Paragraph transitions should usually be placed at the beginnings of new paragraphs, rather than at the ends of old ones. This is because paragraphs should focus on one topic and, as we just noted, similar information should be grouped together. Since transitions are usually forward-looking, they most often focus on the topic matter that follows them. A transition into a new paragraph usually focuses on the topic matter of that new paragraph, so the transition belongs to the new paragraph.
Tip—Summarize and then proceed
Unlike all of the other transitions we’ve seen, which focus on how sentences relate to one another, paragraph transitions relate the focus of a preceding paragraph to the focus of a new paragraph. For this reason, paragraph transitions usually offer a reference to the main point of the preceding paragraph (rather than to only the preceding sentence), and they relate this point to the main point of the present paragraph.
When writing a paragraph transition, focus on what the paragraph does:
- Does it continue with a related point (e.g. “Another point in support of x is y…)?
- Does it provide a counter-point to the previous paragraph (e.g. “The matter of x, however, is not the final word in an evaluation of y”)?
- Does it infer or deduce something from the previous paragraph or section (e.g. “From x, y, and z, we are now in a position to make plausible conclusions about p and q”)?
Two closing notes: Transition size and transition nuance
First, I’ve offered examples of transition words and phrases, but at times your transition will require a full sentence. Furthermore, in a longer work like a master’s thesis, to transition well full paragraphs are sometimes necessary. Remember, in academic writing you always need to be as concise as possible, but you also need to be as clear as possible. If you can’t transition clearly in a word, use a phrase. If you can’t do it clearly in a phrase, use a sentence. If you can’t do it in a sentence, well… use more.
Second, each transitional word or phrase has its own meaning, and certain transition words, such as therefore, are often misused. Be sure that you’re using the right transition words for what you mean.
The addition of just a few transitional words in the passage above helps the writerindicate how the different parts of the passage are logically related and strengthensthe "flow" of the sentences.
Three Problems to Avoid
Transitional words and phrases help strengthen writing, but they can be misused.Below are three things to be wary of as you bring transitional words and phrasesinto your essays.
Make sure the logical connections are clear as you use transitions.
Because transitions indicate relationships between words and ideas, they can bemisused if the relationship indicated by the transitional words is unclear or doesnot exist.Example: George's wife stands at the window and looks out at the rain falling onthe empty streets. For example, she sees a cat huddled under a table in the rain.("For example" does not make sense here because the woman seeing the cat isnot a clear "example" of anything in the first sentence.)Example: George's wife decides to go out into the rain to get the cat.Consequently, George sits in bed reading his book. ("Consequently" doesnot make sense here because it is unclear how George sitting in bedreading is a consequence of the woman deciding to get the cat.)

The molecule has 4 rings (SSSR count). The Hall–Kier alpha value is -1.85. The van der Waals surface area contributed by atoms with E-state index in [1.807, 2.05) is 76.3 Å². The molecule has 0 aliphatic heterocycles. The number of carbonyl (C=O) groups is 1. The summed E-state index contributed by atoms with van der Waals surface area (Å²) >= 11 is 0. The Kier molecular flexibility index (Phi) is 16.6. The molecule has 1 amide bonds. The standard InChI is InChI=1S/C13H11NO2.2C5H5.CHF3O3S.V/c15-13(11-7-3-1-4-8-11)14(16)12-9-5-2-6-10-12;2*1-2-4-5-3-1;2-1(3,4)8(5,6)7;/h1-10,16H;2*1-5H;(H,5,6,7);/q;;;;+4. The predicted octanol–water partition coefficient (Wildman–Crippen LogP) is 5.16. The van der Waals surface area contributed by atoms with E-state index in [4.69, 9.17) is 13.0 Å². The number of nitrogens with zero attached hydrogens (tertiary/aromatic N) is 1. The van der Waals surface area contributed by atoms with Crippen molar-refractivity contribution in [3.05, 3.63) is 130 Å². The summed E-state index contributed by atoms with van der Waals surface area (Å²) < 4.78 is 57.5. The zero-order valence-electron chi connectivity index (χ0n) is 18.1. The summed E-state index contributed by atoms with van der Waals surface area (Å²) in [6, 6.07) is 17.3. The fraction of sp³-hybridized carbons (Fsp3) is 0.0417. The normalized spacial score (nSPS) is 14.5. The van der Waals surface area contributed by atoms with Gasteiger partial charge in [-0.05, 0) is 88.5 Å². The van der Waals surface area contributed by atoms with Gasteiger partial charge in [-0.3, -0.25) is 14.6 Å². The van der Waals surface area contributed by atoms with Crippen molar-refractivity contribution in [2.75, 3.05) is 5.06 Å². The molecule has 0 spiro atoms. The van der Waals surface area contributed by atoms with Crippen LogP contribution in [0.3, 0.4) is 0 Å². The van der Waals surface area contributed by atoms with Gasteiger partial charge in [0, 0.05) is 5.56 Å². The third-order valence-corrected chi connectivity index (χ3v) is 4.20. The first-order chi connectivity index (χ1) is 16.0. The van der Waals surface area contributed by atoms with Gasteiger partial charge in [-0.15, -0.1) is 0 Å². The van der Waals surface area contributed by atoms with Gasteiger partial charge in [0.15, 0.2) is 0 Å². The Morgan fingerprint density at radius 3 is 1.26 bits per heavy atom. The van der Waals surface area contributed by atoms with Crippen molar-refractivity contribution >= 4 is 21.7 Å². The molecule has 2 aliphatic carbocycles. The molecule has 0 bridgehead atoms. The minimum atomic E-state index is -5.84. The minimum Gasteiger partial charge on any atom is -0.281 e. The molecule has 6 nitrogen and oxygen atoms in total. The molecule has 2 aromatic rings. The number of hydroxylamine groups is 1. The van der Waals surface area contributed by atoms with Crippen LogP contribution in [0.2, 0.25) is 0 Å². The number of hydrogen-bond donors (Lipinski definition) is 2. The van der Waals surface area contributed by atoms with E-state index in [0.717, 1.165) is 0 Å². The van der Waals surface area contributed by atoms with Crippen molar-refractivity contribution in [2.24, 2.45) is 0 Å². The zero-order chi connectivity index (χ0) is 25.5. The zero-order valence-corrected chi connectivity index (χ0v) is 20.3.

Avoid the overuse of transitions.
Transitions are supposed to guide readers through your writing, but overuse oftransitional words and phrases can have the opposite effect and can make yourwriting confusing.Example: Writing an essay can be challenging. However, there are techniquesthat can make the process a little easier. For example, taking plenty of notes onthe subject can help the writer generate ideas. Therefore, note-taking is animportant "pre-writing" strategy. In addition, some people "free-write," writingquickly for ten or twenty minutes to see what ideas arise. However, taking notesand free-writing are only the beginning. Ideas must eventually be organized in alogical way. Consequently, an outline can help the writer make sense of therough material generated through the note-taking and free-writingprocess. Therefore, writing an outline is another important step in the writingprocess. However, some writers are able to conceptualize a sense of logicalorder for their ideas without actually writing an outline. Nevertheless, thesewriters seem to have some kind of outline in their minds. In addition, an outlineshould help the writer formulate a thesis for the essay. Consequently, an outlinecan help give focus to the essay. (This passage could be stronger with fewertransitional words and phrases. Especially when the transitions are used at thebeginnings of sentences, they can become annoying or even confusing toreaders if they are overused.)